Fact APRIL 24, 2014 - by Louis Pattison


Over twenty-five years on from forming Blur, Damon Albarn finally releases his first solo album.

There have been clues that Damon Albarn has been moving in the direction of a solo album for some fifteen years now. In this time, there have been concepts aplenty: cartoon pop stars, monkey operas, African cultural exchanges and albums about Elizabethan alchemists. Concentrate on signal rather than noise, though, and there's been the sense of the sometime Blur frontman refining his voice, packing away the laddish yob-rock and arch caricaturing of Blur and working his way towards something mature, melancholic and adult.

Everyday Robots is Albarn's first solo album proper (Democrazy, a collection of Think Tank-era demos which we probably ought to discount, aside). It was made with Richard Russell, MD of XL Recordings, with whom Albarn has struck up a fairly fruitful creative relationship, working together on Bobby Womack's 2012 comeback album The Bravest Man In The Universe. It feels personal, in the way solo records often do - reflective, confessional, autobiographical - and while containing traces of Albarn's cosmopolitan music interests - a steel drum here or a flurry of African percussion there - the music is relaxed and unobtrusive, mixing languid electronics with softly applied guitar, piano and strings.

There is a subtle concept, of sorts: modern technology, the world of touch screens, social media and interconnectivity, which Albarn appears to believe increases, not decreases the distance between us. On the title track, we're "Everyday robots in control / In the process of getting sold". "It's hard to be a lover when the TV's on / And nothing's in your eyes" he sings on The Selfish Giant, backed by Natasha Khan of Bat For Lashes, while Hostiles is a portrait of two lovers distracted by the wink of LCDs that warns "it'll be a silent day between me and you". It's a theme that's clearly there, albeit not that developed, and while Albarn may even have a point, it feels fogeyish and banal. This is what rock stars write about when life isn't really that interesting: a vaguely jaundiced view of modern life in quiet, sepia decline. It's that Banksy of a couple embracing, but checking their Facebook over each other's shoulders. It's Jack fucking Dee.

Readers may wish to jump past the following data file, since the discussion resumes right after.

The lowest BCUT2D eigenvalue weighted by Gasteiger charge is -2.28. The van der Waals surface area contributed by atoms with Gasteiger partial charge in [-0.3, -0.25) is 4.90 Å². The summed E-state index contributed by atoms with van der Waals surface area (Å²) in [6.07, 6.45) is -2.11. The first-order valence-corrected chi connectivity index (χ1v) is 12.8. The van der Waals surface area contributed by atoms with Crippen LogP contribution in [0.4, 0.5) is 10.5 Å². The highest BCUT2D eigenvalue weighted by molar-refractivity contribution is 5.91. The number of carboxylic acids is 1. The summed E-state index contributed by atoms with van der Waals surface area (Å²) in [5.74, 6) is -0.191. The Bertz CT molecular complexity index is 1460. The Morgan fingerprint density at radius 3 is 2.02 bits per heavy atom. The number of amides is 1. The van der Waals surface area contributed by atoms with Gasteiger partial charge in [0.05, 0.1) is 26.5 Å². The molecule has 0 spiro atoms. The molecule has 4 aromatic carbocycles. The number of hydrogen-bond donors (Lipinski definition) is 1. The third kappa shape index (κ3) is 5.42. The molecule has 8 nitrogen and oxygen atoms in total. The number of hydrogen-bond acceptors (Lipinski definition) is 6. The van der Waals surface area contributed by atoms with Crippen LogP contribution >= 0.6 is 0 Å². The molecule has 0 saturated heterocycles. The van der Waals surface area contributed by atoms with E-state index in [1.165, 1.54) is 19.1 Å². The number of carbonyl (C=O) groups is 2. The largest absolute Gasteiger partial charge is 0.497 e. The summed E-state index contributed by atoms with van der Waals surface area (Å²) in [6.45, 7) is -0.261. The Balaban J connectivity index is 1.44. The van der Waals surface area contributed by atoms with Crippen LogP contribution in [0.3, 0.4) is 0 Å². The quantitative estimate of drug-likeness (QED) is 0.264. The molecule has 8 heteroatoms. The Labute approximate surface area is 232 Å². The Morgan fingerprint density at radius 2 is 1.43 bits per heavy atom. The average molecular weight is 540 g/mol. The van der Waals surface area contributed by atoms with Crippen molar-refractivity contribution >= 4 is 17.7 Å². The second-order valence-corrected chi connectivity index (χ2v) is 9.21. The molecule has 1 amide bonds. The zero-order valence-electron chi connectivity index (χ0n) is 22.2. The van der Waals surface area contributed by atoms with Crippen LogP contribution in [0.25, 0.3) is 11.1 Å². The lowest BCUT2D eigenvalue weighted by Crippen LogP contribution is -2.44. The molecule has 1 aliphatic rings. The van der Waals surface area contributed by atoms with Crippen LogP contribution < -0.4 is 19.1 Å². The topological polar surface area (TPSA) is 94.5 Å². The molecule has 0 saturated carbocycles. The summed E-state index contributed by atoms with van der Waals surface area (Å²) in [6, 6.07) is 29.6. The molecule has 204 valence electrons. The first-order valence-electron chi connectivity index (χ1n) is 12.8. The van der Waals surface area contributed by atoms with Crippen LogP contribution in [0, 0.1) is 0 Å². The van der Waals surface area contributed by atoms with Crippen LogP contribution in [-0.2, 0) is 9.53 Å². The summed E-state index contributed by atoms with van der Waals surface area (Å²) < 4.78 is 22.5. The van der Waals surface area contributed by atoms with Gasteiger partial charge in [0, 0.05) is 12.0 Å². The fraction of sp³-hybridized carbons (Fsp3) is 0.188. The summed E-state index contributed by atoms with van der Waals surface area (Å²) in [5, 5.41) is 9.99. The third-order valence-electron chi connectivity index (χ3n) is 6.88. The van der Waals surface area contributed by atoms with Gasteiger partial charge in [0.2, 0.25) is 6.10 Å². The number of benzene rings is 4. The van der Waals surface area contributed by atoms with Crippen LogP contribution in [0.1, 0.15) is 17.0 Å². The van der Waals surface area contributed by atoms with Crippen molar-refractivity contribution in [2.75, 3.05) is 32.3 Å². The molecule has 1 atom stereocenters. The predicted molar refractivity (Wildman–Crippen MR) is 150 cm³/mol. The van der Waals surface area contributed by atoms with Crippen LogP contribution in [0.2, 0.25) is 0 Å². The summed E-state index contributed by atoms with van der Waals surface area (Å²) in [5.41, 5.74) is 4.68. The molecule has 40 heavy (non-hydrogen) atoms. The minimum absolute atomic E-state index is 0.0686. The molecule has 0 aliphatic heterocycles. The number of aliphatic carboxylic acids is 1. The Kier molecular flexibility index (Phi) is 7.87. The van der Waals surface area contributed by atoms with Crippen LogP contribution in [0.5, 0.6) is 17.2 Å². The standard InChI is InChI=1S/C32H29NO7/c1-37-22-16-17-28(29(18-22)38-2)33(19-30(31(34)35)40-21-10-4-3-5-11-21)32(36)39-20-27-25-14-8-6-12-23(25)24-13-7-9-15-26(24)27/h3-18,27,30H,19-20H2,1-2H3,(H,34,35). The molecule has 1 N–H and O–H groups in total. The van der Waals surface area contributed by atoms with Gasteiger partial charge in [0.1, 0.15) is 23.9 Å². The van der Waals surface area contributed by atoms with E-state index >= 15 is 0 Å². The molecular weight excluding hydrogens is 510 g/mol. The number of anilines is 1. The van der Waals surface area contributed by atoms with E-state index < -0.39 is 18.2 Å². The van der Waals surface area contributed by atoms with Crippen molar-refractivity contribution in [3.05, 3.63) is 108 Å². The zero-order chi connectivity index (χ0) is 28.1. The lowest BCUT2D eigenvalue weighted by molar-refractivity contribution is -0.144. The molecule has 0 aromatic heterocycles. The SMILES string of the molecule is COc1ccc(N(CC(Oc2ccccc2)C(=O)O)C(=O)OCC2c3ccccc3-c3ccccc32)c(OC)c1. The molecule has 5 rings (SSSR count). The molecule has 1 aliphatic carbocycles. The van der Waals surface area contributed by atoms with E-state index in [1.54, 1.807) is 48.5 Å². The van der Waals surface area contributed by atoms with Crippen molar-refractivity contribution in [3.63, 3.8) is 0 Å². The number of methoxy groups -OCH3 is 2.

Luckily, that's not all there is to Everyday Robots, which improves immensely when it veers towards autobiography. Albarn's harsher critics have tended to paint him as a sort of grasping cultural tourist, but he's more interesting than that, his best work infused with a rootlessness and class anxiety that probably speaks to anyone who grew up in that gulf between working class and middle, or in London's outer orbit. The excellent Hollow Ponds is a life story made of drifting signposts: his boyhood in Leytonstone sailing boats on the marshes; a snapshot of time spent in Turkey spying spiny urchins in the Black Sea; his move out to Essex, and the day "'Modern Life' was sprayed onto a wall / In 1993..." You And Me, as has been widely reported, makes reference to Albarn's post-Parklife heroin use ("Tin-foil and a lighter, the ship across / Five days on, two days off..."), although it's hardly a lurid commercial or plea for contrition; more an abstract sketch of a way a man at the height of his fame can find ways to fade from view, disappear in the London fog. Albarn's voice, incidentally, has weathered nicely - a cracked and soulful thing with shades of Terry Hall or Robert Wyatt.

By and large, this is a downbeat record, one suggesting maybe Albarn recently had a listen to Mr Robinson's Quango and decided never to do 'whimsical' again. Still, there's a couple of more upbeat numbers that work in neat counterpoint. Mr. Tembo, a song about an orphaned baby elephant Albarn met in Tanzania, is sweet ukulele soul backed up by the Leytonstone Pentecostal City Mission Church Choir, while the closing Heavy Seas Of Love is a gospel-tinged duet with Brian Eno that succeeds through its total lack of anything approaching irony.

So is this the real Damon Albarn? If so, do we like him? It's true, there are moments on Everyday Robots where you wonder if, without the cartoon characters, the courtly scryers and the Chinese dragons, this forty-six-year-old dad has an awful lot of import to say about life in 2014. But in a recent interview with The Quietus, Albarn explained that making the album was like "an archaeological dig". Taken on those terms - as an audio memoir, wending through the terraces of a storied past - Everyday Robots feels pretty satisfying. Solo career on track, then.